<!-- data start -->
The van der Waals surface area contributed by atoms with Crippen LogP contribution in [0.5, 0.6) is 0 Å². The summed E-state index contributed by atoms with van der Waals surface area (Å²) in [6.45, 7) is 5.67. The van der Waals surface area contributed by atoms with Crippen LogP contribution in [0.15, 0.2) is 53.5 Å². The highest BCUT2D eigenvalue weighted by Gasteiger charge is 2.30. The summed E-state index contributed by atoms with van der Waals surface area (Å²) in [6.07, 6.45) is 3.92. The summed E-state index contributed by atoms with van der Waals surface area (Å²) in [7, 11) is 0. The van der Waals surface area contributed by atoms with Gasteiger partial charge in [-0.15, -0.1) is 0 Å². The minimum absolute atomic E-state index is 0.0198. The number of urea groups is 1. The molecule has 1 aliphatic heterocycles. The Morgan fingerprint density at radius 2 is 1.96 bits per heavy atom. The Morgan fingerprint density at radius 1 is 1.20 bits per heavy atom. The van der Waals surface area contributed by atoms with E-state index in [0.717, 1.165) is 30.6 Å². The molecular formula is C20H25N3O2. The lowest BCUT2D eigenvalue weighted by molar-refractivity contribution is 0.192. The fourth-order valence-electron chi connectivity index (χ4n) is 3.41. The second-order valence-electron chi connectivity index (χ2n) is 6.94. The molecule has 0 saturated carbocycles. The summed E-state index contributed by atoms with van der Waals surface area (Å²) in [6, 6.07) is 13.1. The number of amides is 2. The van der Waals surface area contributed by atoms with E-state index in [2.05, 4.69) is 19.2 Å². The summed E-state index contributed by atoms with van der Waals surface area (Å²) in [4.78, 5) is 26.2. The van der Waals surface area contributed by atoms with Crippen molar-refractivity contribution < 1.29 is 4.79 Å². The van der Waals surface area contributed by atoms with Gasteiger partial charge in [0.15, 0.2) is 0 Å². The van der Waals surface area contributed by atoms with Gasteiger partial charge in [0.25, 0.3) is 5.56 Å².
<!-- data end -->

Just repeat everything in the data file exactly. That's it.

The van der Waals surface area contributed by atoms with Crippen LogP contribution in [0.5, 0.6) is 0 Å². The summed E-state index contributed by atoms with van der Waals surface area (Å²) in [6.45, 7) is 5.67. The van der Waals surface area contributed by atoms with Crippen LogP contribution in [0.15, 0.2) is 53.5 Å². The highest BCUT2D eigenvalue weighted by Gasteiger charge is 2.30. The summed E-state index contributed by atoms with van der Waals surface area (Å²) in [6.07, 6.45) is 3.92. The summed E-state index contributed by atoms with van der Waals surface area (Å²) in [7, 11) is 0. The van der Waals surface area contributed by atoms with Gasteiger partial charge in [-0.15, -0.1) is 0 Å². The minimum absolute atomic E-state index is 0.0198. The number of urea groups is 1. The molecule has 1 aliphatic heterocycles. The Morgan fingerprint density at radius 2 is 1.96 bits per heavy atom. The Morgan fingerprint density at radius 1 is 1.20 bits per heavy atom. The van der Waals surface area contributed by atoms with E-state index in [0.717, 1.165) is 30.6 Å². The molecular formula is C20H25N3O2. The lowest BCUT2D eigenvalue weighted by molar-refractivity contribution is 0.192. The fourth-order valence-electron chi connectivity index (χ4n) is 3.41. The second-order valence-electron chi connectivity index (χ2n) is 6.94. The molecule has 0 saturated carbocycles. The summed E-state index contributed by atoms with van der Waals surface area (Å²) in [6, 6.07) is 13.1. The number of amides is 2. The van der Waals surface area contributed by atoms with E-state index in [2.05, 4.69) is 19.2 Å². The summed E-state index contributed by atoms with van der Waals surface area (Å²) in [4.78, 5) is 26.2. The van der Waals surface area contributed by atoms with Crippen molar-refractivity contribution < 1.29 is 4.79 Å². The van der Waals surface area contributed by atoms with Gasteiger partial charge in [0.15, 0.2) is 0 Å². The van der Waals surface area contributed by atoms with Gasteiger partial charge in [0.25, 0.3) is 5.56 Å².